Skip to main content

A top with lots of drape

Having done a proper review of this top, I almost forgot to post about it on the blog. Thanks Nancy for reminding me through your comment.

The top has a lot of drape and because of that I don’t know yet whether this will be a favorite or not. I’m used to more fitting clothes. Still I was attracted to this pattern and “had” to make it. It’s from the January 2017 issue of Burda.

Again I compared to my sloper but have to remember it’s different for knit fabrics. I could have used a size smaller. Being so wide it’s not a real problem.

Burda 01-2017-119 front

Burda 01-2017-119 Side

Burda 01-2017-119 Back

I found this fiddly to make with the double shoulder parts and the binding at the neckline. At the point where the shoulder pieces and neckline meet, there are a lot of fabric layers creating a bump.

With the experience I have now I would have done it differently and have made the back with a cut on facing. Also I would serge the shoulder pieces on the inside, thus eliminating another layer. Burda’s instructions tell you to fold the seams on the inside and then stitch.

A plus to this pattern was the added camisole. Burda realized this time that the neckline was too deep for being comfortable in day to day life and solved this by adding a pattern for a camisole. I made my own bias tape for the top from the same fabric and used a lingerie elastic at the bottom. Not an exact match in colour, but well, no one will see this.

camisole backCamisole front

A final note on the fabric needed: the measurement given in the magazine is 2.2 meters, using a fabric that is 1.35 meter wide. This is not a normal width in most knit fabrics. My fabric was 1.6 meter wide and I could cut both the top and the camisole from only 1.7 meter of fabric.

Comments

  1. It looks lovely on you, but it confirmed my decision that this is not for my body. It's good to see patterns on real bodies! Pretty color for you.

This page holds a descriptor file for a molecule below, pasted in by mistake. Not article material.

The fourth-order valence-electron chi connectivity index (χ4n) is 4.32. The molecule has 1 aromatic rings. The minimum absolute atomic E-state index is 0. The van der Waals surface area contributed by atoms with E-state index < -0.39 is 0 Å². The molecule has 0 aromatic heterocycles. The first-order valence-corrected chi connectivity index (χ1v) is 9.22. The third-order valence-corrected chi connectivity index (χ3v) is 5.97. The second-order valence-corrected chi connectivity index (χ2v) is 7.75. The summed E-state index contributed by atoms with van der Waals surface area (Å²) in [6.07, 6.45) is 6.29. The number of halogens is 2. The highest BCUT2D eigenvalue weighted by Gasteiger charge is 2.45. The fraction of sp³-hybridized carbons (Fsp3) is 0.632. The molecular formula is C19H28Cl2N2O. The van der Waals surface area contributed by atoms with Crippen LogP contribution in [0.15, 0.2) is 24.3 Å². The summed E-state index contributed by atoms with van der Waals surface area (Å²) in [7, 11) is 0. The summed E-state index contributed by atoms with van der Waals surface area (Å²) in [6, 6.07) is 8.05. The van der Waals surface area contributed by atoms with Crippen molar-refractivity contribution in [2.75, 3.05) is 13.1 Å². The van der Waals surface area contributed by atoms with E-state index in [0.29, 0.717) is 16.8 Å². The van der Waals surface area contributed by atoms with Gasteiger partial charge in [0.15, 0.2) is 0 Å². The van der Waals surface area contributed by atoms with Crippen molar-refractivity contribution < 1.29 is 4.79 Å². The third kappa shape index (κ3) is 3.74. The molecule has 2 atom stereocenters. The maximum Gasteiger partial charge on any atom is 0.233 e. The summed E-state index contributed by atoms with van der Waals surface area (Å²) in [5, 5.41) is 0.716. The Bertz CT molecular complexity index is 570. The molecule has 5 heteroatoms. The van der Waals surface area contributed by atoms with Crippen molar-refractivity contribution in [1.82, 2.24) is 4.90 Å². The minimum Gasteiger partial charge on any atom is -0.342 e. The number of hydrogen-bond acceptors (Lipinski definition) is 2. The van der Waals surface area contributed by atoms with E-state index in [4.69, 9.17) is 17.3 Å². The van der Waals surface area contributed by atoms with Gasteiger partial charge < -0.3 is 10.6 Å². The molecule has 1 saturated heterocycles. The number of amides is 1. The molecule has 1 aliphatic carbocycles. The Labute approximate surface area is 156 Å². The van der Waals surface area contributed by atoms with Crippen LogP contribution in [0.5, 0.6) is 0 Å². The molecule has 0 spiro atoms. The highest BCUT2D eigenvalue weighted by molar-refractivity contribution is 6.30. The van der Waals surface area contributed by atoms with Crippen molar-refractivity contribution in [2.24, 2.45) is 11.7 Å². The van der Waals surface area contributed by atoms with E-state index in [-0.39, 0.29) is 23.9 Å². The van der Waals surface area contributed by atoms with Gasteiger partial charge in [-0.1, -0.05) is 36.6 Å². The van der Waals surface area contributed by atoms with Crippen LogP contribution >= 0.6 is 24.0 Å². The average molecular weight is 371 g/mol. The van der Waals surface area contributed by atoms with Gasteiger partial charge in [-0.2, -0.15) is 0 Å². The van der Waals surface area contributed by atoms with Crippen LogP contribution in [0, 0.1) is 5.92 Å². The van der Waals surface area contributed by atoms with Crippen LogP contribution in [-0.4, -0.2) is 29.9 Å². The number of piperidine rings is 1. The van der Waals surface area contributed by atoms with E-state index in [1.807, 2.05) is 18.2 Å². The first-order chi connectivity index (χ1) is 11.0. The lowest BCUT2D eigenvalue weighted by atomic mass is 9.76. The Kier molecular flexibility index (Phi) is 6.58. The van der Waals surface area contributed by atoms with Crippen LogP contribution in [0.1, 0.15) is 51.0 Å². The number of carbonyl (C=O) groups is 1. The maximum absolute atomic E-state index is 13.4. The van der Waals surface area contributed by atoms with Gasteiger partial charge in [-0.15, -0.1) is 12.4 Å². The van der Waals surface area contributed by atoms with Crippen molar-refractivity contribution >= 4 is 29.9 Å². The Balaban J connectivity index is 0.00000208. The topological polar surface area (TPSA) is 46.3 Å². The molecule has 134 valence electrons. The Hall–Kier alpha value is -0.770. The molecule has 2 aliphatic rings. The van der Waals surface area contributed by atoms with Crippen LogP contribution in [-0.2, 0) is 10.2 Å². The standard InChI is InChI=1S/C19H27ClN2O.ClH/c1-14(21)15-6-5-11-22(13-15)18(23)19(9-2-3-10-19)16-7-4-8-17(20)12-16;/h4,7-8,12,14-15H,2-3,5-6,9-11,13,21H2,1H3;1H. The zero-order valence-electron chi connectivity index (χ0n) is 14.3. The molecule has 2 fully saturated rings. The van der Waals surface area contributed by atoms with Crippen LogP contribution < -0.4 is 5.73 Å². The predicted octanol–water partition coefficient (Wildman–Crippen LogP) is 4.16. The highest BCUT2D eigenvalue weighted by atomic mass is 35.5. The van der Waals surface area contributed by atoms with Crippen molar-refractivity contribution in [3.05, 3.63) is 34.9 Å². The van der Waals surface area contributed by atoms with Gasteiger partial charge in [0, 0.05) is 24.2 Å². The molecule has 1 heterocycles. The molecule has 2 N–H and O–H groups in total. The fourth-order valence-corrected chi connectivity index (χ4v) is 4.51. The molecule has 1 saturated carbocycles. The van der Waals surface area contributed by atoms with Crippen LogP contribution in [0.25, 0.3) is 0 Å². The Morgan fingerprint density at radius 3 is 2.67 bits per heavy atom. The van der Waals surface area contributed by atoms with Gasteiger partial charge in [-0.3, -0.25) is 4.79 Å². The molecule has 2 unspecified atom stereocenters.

ReplyDelete
  2. I like it so much on you. That color is fabulous. I'll have to check out the cami.

    ReplyDelete
  3. The matching cami is a good idea. Great colour too.

    ReplyDelete
  4. The colour is lovely on you and even though not your style normally it looks very wearable.

    ReplyDelete

Post a Comment

Comments are very much appreciated! I read all of them, try to answer the questions but don't always have time to react to comments.

Popular posts from this blog

How to sew a sleeveless top with facings

How lovely to read the nice comments on my jacket. Grumpy without coffee commented that the original artist for the cartoon (which apparently was for books) was Sarah Andersen. Thank you for mentioning it. Beckster asked about the way I closed the center back seam of the lining. I did it by machine. She also said “Although I have not tried it, I have been told that the lining can be made by using the pattern minus the seam allowance and facings.” Well, certainly not without seam allowances, it should be without hem and without the facings. Important is that you have about 5 cm hem in the jacket for this to work. And I would always make a center back pleat. It gives you space to move without the lining pulling on the fabric. Next time I make a jacket I will try to make photos of the process of bagging the lining (Patsijean said she would have liked to see them and probably more would be interested). Might take a while though, see the end of this post.-----------------------------I mad…

Dress Burda June 2018, construction picture

Once in a while a pattern shows up in a magazine that I want to make immediately. This Burda dress from the June issue is one of those.

It’s mainly the linedrawing that’s interesting, as the fabric they used for the magazine issue is not really showing the design lines. There would have been better accent options for the piping they uses.
If you’re like me and in general don’t look at the Burda instructions but do it by experience or your way anyhow, DON’T go on autopilot with this one.
Sleeveless dress: I close shoulder seams at the last possible moment. Not here, as you have to sew the bias band in between the center and side parts. The band has no seam (and I wouldn’t add one, too many layers of fabric), so the shoulder has to be sewn earlier than I’m used to.
Darts: I was inclined to sew all darts as first step and realised really just in time that the front dart is taking up the edge of the band. Front and back band! I was stupified why the angle of the band was not matching th…

Hilarious description

This week I bought the January Burda issue and browsing through it this top, and especially its description had my attention. Written by someone who has no understanding of modern, functional fabrics and never goes to the gym. Don’t know whether it’s the same in the English issue of the magazine, but in Dutch it says “Sport shirts often have the disadvantage to be close fitted.  This restricts your movement. Our suggestion: make this shirt with a full draped back.“I didn’t care to check their description of sports shirts they published before, but thought this one was hilarious.Off to trace a pattern from this magazine (not this one).